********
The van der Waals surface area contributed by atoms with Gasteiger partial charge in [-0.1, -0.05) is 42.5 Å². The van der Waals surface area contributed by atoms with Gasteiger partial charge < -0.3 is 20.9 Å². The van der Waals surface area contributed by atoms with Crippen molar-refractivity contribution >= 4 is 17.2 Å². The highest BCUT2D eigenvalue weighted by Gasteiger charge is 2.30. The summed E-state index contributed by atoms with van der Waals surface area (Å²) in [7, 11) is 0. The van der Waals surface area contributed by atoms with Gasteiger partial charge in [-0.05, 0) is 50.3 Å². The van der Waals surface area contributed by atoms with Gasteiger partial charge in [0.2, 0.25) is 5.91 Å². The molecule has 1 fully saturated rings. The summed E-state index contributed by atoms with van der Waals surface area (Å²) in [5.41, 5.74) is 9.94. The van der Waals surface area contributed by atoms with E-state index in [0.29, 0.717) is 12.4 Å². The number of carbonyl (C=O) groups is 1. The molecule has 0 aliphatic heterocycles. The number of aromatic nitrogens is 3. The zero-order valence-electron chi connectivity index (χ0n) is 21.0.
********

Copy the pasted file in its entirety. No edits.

The van der Waals surface area contributed by atoms with Gasteiger partial charge in [-0.1, -0.05) is 42.5 Å². The van der Waals surface area contributed by atoms with Gasteiger partial charge < -0.3 is 20.9 Å². The van der Waals surface area contributed by atoms with Crippen molar-refractivity contribution >= 4 is 17.2 Å². The highest BCUT2D eigenvalue weighted by Gasteiger charge is 2.30. The summed E-state index contributed by atoms with van der Waals surface area (Å²) in [7, 11) is 0. The van der Waals surface area contributed by atoms with Gasteiger partial charge in [-0.05, 0) is 50.3 Å². The van der Waals surface area contributed by atoms with Gasteiger partial charge in [0.2, 0.25) is 5.91 Å². The molecule has 1 fully saturated rings. The summed E-state index contributed by atoms with van der Waals surface area (Å²) in [5.41, 5.74) is 9.94. The van der Waals surface area contributed by atoms with E-state index in [0.29, 0.717) is 12.4 Å². The number of carbonyl (C=O) groups is 1. The molecule has 0 aliphatic heterocycles. The number of aromatic nitrogens is 3. The zero-order valence-electron chi connectivity index (χ0n) is 21.0.